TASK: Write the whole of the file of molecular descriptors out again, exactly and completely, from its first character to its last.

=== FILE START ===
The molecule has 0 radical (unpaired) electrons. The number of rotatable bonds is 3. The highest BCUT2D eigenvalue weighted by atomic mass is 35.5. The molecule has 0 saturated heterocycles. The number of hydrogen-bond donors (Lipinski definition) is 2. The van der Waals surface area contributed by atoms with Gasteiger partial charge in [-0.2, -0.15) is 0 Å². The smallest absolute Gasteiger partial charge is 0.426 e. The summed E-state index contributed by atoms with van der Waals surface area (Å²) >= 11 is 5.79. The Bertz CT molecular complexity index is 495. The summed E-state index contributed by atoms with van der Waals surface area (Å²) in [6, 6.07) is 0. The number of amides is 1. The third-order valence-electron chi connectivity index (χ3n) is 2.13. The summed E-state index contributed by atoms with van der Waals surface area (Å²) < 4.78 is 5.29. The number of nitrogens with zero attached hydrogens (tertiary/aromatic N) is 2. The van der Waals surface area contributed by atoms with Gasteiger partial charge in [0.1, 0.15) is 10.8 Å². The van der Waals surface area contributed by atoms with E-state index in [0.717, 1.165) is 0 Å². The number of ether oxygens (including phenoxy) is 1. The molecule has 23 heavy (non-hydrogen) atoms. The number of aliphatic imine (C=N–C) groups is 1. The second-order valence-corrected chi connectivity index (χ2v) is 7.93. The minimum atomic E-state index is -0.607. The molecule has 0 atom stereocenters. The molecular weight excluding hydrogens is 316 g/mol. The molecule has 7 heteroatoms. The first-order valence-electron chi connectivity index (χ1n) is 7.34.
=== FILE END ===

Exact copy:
The molecule has 0 radical (unpaired) electrons. The number of rotatable bonds is 3. The highest BCUT2D eigenvalue weighted by atomic mass is 35.5. The molecule has 0 saturated heterocycles. The number of hydrogen-bond donors (Lipinski definition) is 2. The van der Waals surface area contributed by atoms with Gasteiger partial charge in [-0.2, -0.15) is 0 Å². The smallest absolute Gasteiger partial charge is 0.426 e. The summed E-state index contributed by atoms with van der Waals surface area (Å²) >= 11 is 5.79. The Bertz CT molecular complexity index is 495. The summed E-state index contributed by atoms with van der Waals surface area (Å²) in [6, 6.07) is 0. The number of amides is 1. The third-order valence-electron chi connectivity index (χ3n) is 2.13. The summed E-state index contributed by atoms with van der Waals surface area (Å²) < 4.78 is 5.29. The number of nitrogens with zero attached hydrogens (tertiary/aromatic N) is 2. The van der Waals surface area contributed by atoms with Gasteiger partial charge in [0.1, 0.15) is 10.8 Å². The van der Waals surface area contributed by atoms with E-state index in [0.717, 1.165) is 0 Å². The number of ether oxygens (including phenoxy) is 1. The molecule has 23 heavy (non-hydrogen) atoms. The number of aliphatic imine (C=N–C) groups is 1. The second-order valence-corrected chi connectivity index (χ2v) is 7.93. The minimum atomic E-state index is -0.607. The molecule has 0 atom stereocenters. The molecular weight excluding hydrogens is 316 g/mol. The molecule has 7 heteroatoms. The first-order valence-electron chi connectivity index (χ1n) is 7.34.